We previously demonstrated recipient-derived neoangiogenesis to maintain viability of living bone allogeneic transplants without long-term immunosuppression. The effect of cytokine delivery to enhance this process is studied.
Vascularized femur transplantation was performed from DA to PVG rats. Poly(D,L-lactide-co-glycolide) microspheres loaded with buffer (N=11), basic fibroblast growth factor (FGF2) (N=10), vascular endothelial growth factor (VEGF) (N=11), or both (N=11) were inserted intramedullarly alongside a recipient-derived a/v bundle. FK-506 was administered for 2 weeks. At 18 weeks, bone blood flow, microangiography, histologic, histomorphometric and alkaline phosphatase measurements were performed.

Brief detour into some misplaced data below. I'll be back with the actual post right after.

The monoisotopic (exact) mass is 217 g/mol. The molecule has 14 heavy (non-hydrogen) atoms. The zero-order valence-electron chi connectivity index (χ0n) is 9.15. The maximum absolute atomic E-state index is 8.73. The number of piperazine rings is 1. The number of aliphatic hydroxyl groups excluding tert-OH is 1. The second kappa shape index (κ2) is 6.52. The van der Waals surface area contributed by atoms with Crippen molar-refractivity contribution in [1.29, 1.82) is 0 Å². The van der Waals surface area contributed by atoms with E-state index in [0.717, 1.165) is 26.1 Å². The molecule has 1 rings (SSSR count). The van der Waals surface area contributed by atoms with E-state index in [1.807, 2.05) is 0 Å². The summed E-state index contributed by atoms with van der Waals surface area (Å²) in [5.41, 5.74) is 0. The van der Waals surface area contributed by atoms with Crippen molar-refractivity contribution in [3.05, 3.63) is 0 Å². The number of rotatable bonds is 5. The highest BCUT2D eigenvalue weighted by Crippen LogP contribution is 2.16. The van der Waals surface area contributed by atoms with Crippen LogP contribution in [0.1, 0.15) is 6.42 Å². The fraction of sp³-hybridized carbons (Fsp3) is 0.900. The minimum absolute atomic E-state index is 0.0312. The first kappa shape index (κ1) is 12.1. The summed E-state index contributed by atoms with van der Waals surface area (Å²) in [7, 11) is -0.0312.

Bone blood flow was greater in the combined group than control and VEGF groups (p=0.04). Capillary density was greater in the FGF2 group than in the VEGF and combined groups (p<0.05). Bone viability, growth and alkaline phosphatase activity did not vary significantly between groups.
Neoangiogenesis in vascularized bone allotransplants is enhanced by angiogenic cytokine delivery, with results using FGF2 that are comparable to isotransplant from previous studies. Further studies are needed to achieve bone formation similar to isotransplants.